Crackdown in Bahrain Grows: Hundreds Detained, Students Studying Aboard Summoned Back

The Bahraini government is toughening its stance on protesters not only in the country but aboard: Students attending British universities have had their scholarships withdrawn. As the Guardian reports, among the hundreds detained are many Shia professionals, including the lawyer who was going to defend seven suspected opposition supporters in a military court on charges of killing two policemen.

More than 20 students from the Gulf state have been informed that, as a result of attending anti-government protests, their scholarships have been canceled and they are to return home. Should they do so, the students have “‘strong and well-founded’ fears” that they and their families might be subjected to beatings and torture once back in Bahrain:

Bahraini students in Manchester, Huddersfield, Reading, Nottingham, Exeter, Edinburgh, Oxford, London and Essex have been ordered to return home immediately after attending peaceful demonstrations in London, Manchester and elsewhere, said [Yassir Saig, an activist with the Manchester-based Bahrain Peace and Justice movement].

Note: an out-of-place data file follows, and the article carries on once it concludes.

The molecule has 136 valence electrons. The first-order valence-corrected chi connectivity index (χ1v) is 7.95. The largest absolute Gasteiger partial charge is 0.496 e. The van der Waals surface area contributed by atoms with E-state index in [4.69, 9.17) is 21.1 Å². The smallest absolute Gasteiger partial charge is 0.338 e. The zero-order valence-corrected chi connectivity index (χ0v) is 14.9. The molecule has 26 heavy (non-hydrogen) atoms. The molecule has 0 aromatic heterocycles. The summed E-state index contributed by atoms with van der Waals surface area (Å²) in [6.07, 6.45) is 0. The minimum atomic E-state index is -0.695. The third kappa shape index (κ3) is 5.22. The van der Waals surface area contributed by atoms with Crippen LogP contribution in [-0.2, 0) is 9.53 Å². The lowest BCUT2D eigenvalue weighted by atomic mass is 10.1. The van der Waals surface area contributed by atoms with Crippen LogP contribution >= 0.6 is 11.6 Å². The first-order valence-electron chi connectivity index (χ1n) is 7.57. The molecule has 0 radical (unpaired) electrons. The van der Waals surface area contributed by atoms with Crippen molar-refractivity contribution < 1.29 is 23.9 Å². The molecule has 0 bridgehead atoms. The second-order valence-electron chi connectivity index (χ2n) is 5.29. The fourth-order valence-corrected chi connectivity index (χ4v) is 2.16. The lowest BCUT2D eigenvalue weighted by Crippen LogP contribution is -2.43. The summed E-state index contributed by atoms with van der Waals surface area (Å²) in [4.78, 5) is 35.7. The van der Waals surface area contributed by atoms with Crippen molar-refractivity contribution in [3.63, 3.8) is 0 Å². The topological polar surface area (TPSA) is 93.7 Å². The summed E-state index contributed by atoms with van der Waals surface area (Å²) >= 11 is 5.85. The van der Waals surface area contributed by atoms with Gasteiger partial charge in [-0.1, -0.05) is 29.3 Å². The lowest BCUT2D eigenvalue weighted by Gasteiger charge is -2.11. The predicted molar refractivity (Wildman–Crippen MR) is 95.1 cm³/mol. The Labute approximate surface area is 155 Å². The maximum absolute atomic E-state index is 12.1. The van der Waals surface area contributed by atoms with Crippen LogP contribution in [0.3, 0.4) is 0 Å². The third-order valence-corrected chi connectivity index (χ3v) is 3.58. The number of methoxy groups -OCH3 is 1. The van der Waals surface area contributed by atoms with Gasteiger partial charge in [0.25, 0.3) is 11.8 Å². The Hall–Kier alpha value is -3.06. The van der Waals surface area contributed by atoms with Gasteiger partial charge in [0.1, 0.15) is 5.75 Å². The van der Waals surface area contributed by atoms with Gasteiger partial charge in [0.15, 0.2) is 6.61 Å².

“My university in Bahrain called me to say my scholarship was cancelled,” said Noor Jilal, a doctoral candidate at the University of London. “They wouldn’t provide any explanation and said I must come back in a week. It was after I attended a demonstration outside the Bahrain embassy in London. We were calling for the Saudis to get out, for freedom of speech, and in solidarity with the protesters there. My parents have told me not to come back.

“I have a cousin whose scholarship was stopped in Saudi Arabia and she was taken into custody when she went home, even though she is pregnant.”

In another sign of the crackdown, three teargas canisters were recently thrown into the house of Nabeel Rajab, the head of Bahrain’s Human Rights Centre. Rajab had posted photos on the internet of “signs of torture on the body” of Ali Issa Sager, who died while imprisoned last week.

In an act partly inspired by 27-year-old Zainab Alkhawaja, who is in the ninth day of a hunger strike to protest the beating and arrest of her father, a prominent human rights activist, her husband and her brother-in-law, hundreds in Bahrain, Saudi Arabia, and the US have begun a three-day hunger strike.

Alkhawaja went to a private hospital over the weekend after her pulse dropped, but left, says the Guardian, after doctors told her they would have to inform the interior ministry if she chose to stay: